Choosing a Pet

happy couple palming labrador at animals shelter and choosing fo

Before choosing a pet, it’s wise to think about what pet ownership entails, both for pet and person. Since many pets become an extension of our human families, maybe we can extrapolate a bit from Maslow’s hierarchy of human needs, to understand what it really means to invite a pet into our lives.

The basics are food & water – we all need proper nutrition, and it’s important to think about whether you can be home everyday to provide food & water for your pet (well, obviously, fish probably have enough water, but they do need food!).  If you can’t be home, make sure you have an “alternate” who can provide fresh food & water until you are home.

Of course, food & water leads to elimination – and since you won’t want messes in the house, you will need to be prepared. As any pet “parent” can tell you, dogs & cats would rather not make a mess in their home, if they can help it. Cats are pretty good at cleaning up after themselves (some even tend to be neat-freaks who need a pristine place to do their p&p!), but dogs will need to be taken out regularly, puppies even more so (puppies can certainly be trained with newspapers & pee pads, but who, really, wants to deal with that!).

Another basic requirement is shelter.  That means an environment with thought given to things that might be harmful to your pet.  For example, do you crate your puppy during the day because it shows a tendency to chew cords?  Are all non-pet edible food sources put away? Does your pet have a quiet place to go to if it is over stimulated?

Pets need to know their boundaries – boundaries helps keep them out of harm’s way.  Proper training for both inside and outside behaviors will help keep your pet secure and healthy, both physically and psychologically.  Some common safety behaviors for both you and your pet are regular vet screening & vaccinations, leash training, commands training, & dog-park training to learn proper etiquette.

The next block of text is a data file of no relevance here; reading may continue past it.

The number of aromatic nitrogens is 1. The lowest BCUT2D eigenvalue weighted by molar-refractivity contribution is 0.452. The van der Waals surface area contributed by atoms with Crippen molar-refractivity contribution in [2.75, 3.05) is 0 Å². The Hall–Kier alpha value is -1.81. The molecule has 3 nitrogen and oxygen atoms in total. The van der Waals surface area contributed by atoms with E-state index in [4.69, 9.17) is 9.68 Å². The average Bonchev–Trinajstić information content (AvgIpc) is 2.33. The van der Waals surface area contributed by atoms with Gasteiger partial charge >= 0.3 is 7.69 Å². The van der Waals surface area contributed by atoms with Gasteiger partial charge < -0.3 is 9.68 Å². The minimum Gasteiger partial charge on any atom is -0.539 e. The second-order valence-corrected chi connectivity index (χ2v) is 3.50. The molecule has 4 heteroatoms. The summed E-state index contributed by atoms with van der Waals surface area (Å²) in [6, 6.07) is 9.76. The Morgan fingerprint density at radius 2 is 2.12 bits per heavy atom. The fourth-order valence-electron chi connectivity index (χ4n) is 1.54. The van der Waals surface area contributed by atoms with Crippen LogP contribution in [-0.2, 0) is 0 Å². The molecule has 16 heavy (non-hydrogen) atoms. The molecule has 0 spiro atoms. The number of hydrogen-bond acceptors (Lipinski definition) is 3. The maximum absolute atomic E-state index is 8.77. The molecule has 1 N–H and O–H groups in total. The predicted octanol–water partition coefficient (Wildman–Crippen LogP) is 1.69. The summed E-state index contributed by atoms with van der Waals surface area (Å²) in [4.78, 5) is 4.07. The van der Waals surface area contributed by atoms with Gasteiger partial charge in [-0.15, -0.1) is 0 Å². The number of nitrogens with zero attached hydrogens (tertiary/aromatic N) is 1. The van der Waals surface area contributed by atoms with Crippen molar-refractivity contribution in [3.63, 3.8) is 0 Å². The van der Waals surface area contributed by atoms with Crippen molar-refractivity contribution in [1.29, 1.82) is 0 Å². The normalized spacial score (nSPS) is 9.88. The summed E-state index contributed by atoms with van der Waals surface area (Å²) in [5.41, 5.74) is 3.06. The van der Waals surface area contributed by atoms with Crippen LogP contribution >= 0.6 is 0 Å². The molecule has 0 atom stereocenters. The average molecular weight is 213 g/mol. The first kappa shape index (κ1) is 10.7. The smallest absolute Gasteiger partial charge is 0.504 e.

It also helps to do some research on breed specific behaviour so that your personality and your pet’s tendencies have lots of commonality (of course, keep in mind that, like you, a pet has it’s own unique personality, separate and apart from it’s breed’s characteristics).  Having a pet whose personality meshes with your own helps to create a good bond – just like with people, enjoying each other’s company will encourage time spent together.  You may want an active dog that can go for good long runs with you, or you may want a little dog who needs some exercise, but who also makes a wonderful addition to your lap. You may want a kitty that is feisty and loves to play, or you may want a kitty who loves to snuggle and curl up with you.

Once you meet your pet’s basic needs – you can really form a great relationship. A pet with confidence knows that if you go away, someone will come in to meet its needs and all will be well – no separation anxiety for your pet! Your kitty knows you are the provider of good things, and both you and your dog can feel comfortable & confident in going out for walks, or meeting new people & experiencing new things.  Together, pets and people can have wonderful bond where the whole relationship is definitely greater than the sum of its parts.